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The Rainy Day Issue
I Want My Dvds
Beaten By The Fists Of God
For all the songs about unity and friendship, hardcore was always one of the most cliquey, elitist scenes in the history of music. Like a LES version of Poison Idea, Sheer Terror always stuck out like a sore thumb amidst annoying, “worthy”, hardcore ballerinas like Shelter by virtue of the fact they didn’t give a flying fuck about people’s personal foibles, manners or the trendy scene politics of the day. There were no wooden chokers or sitting around in vegan juice bars coming up with plans to make a line of T-shirts with slogans like “Castrate Rapists” that they would go on to sell in MRR for £40 a pop. Rather, Sheer Terror made nihilistic love songs for thugs and punks. They had great “everybody can relate to this” lyrics like: “I can’t stand living / I can’t stand you / and I just can’t hate enough”.
This DVD is a mix of their last ever-show at CBGBs with a really fucking long documentary of their career, chock full of interviews with all the guidos, meatheads and bouncers that went in and of the band over the years. Mainly though it all centres around genius frontman Paul Bearer (great punk name, geddit?), who IMHO should have his own TV show. Check his letter to Vice in the Hate issue. Plus, their version of “Boys Don’t Cry” is easily my favourite cover of all time. More so than TaTu’s “How Soon Is Now”, Slayer’s “In A Gadda Da Vida” or Snuff’s “I Think We’re Alone Now”.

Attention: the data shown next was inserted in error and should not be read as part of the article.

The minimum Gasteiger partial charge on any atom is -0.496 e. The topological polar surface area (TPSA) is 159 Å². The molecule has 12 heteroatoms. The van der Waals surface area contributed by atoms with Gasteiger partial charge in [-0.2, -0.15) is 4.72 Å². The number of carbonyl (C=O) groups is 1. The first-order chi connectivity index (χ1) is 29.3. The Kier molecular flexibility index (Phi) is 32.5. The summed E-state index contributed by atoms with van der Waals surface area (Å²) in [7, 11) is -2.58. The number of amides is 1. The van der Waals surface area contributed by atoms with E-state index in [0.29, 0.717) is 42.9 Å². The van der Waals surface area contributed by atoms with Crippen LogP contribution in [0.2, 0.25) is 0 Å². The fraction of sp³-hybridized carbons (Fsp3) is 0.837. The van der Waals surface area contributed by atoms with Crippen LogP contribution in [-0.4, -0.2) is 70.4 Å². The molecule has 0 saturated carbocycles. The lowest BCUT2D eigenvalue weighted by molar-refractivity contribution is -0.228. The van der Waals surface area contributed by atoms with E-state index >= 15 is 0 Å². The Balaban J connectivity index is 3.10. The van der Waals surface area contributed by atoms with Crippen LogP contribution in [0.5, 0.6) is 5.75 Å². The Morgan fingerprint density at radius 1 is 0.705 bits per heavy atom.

This film about the rebel country music scene spearheaded by Townes Van Zandt, Steve Earle and David Allen Coe (See the West Is The Best Issue) came out in 1981 but they’ve just released it again with unreleased footage. Most of this comes from a Christmas Eve drinking party around the dinner table of scenester Guy Clark. There’s great stuff like Steve Earle nodding off into a can of Pabst Blue Ribbon in the middle of playing a song. Also some new footage of the DA Coe prison concert. Watching this amazing film makes you realise how few genuine rebel personalities are allowed to exist in music any more. Unless you count The Killers.
Gravion: Divine Steel
As anime / Mech films go, this one’s got it all. The giant robots, boys with spiky black hair and women with 14-year-old-girl faces and 84DD breasts. Lots of issues about honour, justice and big breasts, lazer beams, breasts, titties, explosions, running away from giant explosions, jugs, boobies and girls in fetish uniforms. Who could ask for anything more?